One year of living in the Philippines has almost come to its end. My last month started with a trip to the the Southern tip of Negros with my European visitors Luise and Zhivko. For our first day we decided to discover the mountains around Valencia. From our resort in Zamboanguita, we stopped a jeepney on its way to Dumaguete. As I mentioned in one of my articles last year here, jeepneys are the cheapest way to go around cities and if you don’t have luggage, it’s also the easiest and fasted because you don’t wait for the very limited number of private buses.
After breakfast at Sans Rival with their famous silvanas in Dumaguete, we continued our self-organized day-trip by jeepney to Valencia where we looked for a consecutive transport option to bring us to our hike’s starting points to Casaroro waterfalls.
Although we had specifically asked for habal-habals (motorcycles for 1-2 passengers) in Valencia, we only got a tricycle for the three of us. Our worries were confirmed during the ascent to the first hiking site in front of Casaroro waterfalls. We had to descent several times, and were else wondering if the motor would resist all effort carrying four adults uphills, including three heavy Europeans with backpacks. We made it through the mountain range, but couldn’t fully set aside our fear and inhaled the tricycle’s emmission all day long. For any future hikes in mountaineois areas, I would definitely insist on habal-habals to reduce the load on one single motorcycle and the risk of breakdowns or worse scenarios.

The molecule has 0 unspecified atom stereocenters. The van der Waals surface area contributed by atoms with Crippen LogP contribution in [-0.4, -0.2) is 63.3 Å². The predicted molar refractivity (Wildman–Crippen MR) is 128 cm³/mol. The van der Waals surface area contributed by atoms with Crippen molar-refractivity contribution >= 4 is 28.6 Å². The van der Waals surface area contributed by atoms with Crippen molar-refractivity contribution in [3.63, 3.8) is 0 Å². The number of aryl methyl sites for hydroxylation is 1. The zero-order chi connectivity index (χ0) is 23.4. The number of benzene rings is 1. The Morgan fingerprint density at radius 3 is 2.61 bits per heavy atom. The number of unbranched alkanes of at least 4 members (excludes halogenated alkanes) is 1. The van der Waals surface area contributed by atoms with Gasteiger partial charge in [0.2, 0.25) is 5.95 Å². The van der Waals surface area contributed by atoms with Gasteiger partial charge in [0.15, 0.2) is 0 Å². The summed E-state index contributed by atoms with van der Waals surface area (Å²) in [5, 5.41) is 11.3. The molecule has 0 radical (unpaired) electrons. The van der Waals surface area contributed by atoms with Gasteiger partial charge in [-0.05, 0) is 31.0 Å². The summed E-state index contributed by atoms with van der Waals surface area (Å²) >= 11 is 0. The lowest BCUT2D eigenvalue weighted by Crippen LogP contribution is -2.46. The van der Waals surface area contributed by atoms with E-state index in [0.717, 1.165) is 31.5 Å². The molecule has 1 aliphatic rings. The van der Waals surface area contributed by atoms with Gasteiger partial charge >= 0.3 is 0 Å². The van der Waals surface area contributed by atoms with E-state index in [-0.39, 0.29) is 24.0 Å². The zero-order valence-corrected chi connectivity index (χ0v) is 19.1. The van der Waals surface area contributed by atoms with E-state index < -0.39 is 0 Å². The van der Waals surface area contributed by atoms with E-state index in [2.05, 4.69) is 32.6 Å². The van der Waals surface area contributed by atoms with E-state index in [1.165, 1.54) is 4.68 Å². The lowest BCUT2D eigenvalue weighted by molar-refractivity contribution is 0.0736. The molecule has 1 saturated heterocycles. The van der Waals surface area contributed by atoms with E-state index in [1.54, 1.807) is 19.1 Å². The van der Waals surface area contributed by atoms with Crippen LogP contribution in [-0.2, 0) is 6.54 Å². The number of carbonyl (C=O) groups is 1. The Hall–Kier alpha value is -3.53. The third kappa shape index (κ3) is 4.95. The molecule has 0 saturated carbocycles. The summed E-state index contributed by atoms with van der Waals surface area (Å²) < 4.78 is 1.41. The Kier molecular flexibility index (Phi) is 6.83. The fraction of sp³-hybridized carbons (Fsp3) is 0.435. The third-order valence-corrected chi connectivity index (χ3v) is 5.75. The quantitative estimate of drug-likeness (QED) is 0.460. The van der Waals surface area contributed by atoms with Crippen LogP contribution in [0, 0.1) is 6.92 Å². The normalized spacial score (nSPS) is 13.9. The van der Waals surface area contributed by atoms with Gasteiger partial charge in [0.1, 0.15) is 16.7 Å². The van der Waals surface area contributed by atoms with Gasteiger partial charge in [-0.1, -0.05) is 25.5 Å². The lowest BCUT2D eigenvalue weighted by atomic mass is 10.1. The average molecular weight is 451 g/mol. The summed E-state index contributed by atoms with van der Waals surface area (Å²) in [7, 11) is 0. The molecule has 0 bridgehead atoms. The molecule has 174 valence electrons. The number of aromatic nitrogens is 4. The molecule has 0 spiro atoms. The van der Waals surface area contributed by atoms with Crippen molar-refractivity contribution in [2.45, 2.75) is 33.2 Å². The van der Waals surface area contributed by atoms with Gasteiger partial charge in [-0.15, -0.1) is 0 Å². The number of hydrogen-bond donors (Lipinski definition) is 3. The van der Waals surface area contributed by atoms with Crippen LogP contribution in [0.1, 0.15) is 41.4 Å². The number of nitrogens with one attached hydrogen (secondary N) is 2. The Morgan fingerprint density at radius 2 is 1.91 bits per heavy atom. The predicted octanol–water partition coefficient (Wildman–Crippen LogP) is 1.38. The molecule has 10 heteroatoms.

At arrival at our first site, guides welcomed us to offer a tour through the rainforest along the river, which I recommend to everyone going there for the first time. As many hiking sites in the Philippines, Casaroro waterfalls are only accessible through slippery rainforest and river-crossing stones. We even used our watershoes during the hike, which shows that most of the path is not prepared or secured for hikers at all. It’s tiring to make the 335 stairs, especially on the way back, and a little adventurous to set foot on fallen-off rocks, but as always worth the effort when you arrive in front of the gushing deluge of water.
On our way to Pulangbato falls, rainy season presented itself from its most humid side. Nevertheless we stopped by the soaring sulfur gases and just waited for the heaviest rain shower to lessen until we finally entered the resort leading to Pulangbato falls.
Despite the rain, we also pulled through with our plan to bath in the Red Hot Springs with its therapeutic virtues. Although I would have preferred a warm and dry summer afternoon to board the tricycle for our final one-hour ride back to Dumaguete, it was definitely a relaxing end of our day, with softened skin and hair as a welcome treat.
All in all we really made most out of this first rainy day of vacation. One can definitely travel the Philippines after summer season. As the coming days showed us, one should just carefully choose the destinations…